| By G. Michael Dobbs|
Some folks have been asking about how our letters section works here at Reminder Publications and I've been asked to try to clarify the mystical process that letters go through in order to be published.
First, all letters go past our bomb-sniffing dogs and through the machine that can neutralize chemical contaminants. Next, our letters staff carefully opens each envelope they wear special gloves to reduce paper cuts and deliver them to the spacious, mink-lined office of the Managing Editor on a padded silver tray.
Once there, the letters must pass muster by our team of sharp-eyed attorneys, before the Managing Editor descends from his elevated desk to inspect them personally. Approved letters are marked with his signet ring and sealing wax and sent to the basement where the legions of typographers toil away transferring them to our computers.
Well, a fellow can dream, can't he?
It's not really like that at all, and here's what you need to know. We have criteria for letters that we do indeed follow:
To be considered for the next week's papers, we must get them by Wednesday at noon. Period.
They've got to be legible. Sending them by e-mail is the best way and every other means is a distant second.
They've got to have a name, address and phone number. Don't be surprised when I call you to ask if you did indeed send a letter to the paper.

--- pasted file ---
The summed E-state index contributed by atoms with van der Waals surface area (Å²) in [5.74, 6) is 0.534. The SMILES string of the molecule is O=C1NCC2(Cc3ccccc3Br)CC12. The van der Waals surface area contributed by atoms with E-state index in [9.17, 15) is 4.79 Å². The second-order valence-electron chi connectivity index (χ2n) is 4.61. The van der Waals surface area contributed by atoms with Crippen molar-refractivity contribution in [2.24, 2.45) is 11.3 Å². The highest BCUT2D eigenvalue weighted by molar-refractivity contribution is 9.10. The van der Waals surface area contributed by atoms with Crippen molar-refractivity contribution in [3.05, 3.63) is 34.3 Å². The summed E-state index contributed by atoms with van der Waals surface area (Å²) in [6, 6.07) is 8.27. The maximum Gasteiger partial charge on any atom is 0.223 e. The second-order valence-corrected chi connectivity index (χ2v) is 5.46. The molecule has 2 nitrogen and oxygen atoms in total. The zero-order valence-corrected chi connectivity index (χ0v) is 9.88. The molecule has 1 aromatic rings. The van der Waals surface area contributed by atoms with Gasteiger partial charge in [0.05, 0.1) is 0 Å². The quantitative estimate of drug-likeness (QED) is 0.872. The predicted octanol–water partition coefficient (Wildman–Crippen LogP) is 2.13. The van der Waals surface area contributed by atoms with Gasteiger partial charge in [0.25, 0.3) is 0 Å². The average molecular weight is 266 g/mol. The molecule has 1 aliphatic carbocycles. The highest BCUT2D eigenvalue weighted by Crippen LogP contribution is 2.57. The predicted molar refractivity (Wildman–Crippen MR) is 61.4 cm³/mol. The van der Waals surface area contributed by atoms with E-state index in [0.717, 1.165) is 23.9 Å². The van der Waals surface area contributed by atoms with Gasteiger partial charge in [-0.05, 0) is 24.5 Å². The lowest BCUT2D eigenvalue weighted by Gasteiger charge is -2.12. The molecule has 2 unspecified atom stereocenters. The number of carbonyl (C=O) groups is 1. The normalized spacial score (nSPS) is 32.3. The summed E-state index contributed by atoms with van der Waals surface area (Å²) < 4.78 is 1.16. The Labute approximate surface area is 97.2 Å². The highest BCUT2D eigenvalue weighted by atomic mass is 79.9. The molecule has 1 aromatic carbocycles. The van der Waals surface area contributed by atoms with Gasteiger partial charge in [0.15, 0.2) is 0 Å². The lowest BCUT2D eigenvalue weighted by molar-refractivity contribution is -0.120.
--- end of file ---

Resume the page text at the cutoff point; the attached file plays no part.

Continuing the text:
I throw away anonymous letters. I barely glance at them if they are not signed.
Letters from a community group need to be signed by the group's chair.
Generally, the letters that are first in are the ones that are published first. Also, we try to balance the letters between communities and issues. Some weeks we simply can't fit all the letters and some are carried over. Sometimes we hold a letter from a regular contributor in order to allow a new voice to be heard.
The letters have got to make sense. Some letters we receive are clearly well intentioned but are confusing and we don't have the time to call you and ask you what you meant.
We try not to print letters that personally attack someone. Sometimes, it is a judgement call and I take responsibility for that. The best tact is to present your side of an issue and avoid calling someone a "meathead" because his or her letter ticked you off. Issues, rather than personalities, are the topics.
Finally, if you have a problem, please contact me. My phone number is 525-3247, ext. 103 and my e-mail is email@example.com. If you have a gripe and call me names on MassLive, I'll just ignore you. Call me, and converse like a responsible human being and I'll pay attention.
We truly love to hear from our readers. Keep sending in those letters.
And, as always, a letter accompanied by a high quality cigar always gets preferential treatment.
You know the drill. These are my opinions alone. Send your comments to firstname.lastname@example.org or to 280 N. Main St., East Longmeadow, MA 01028.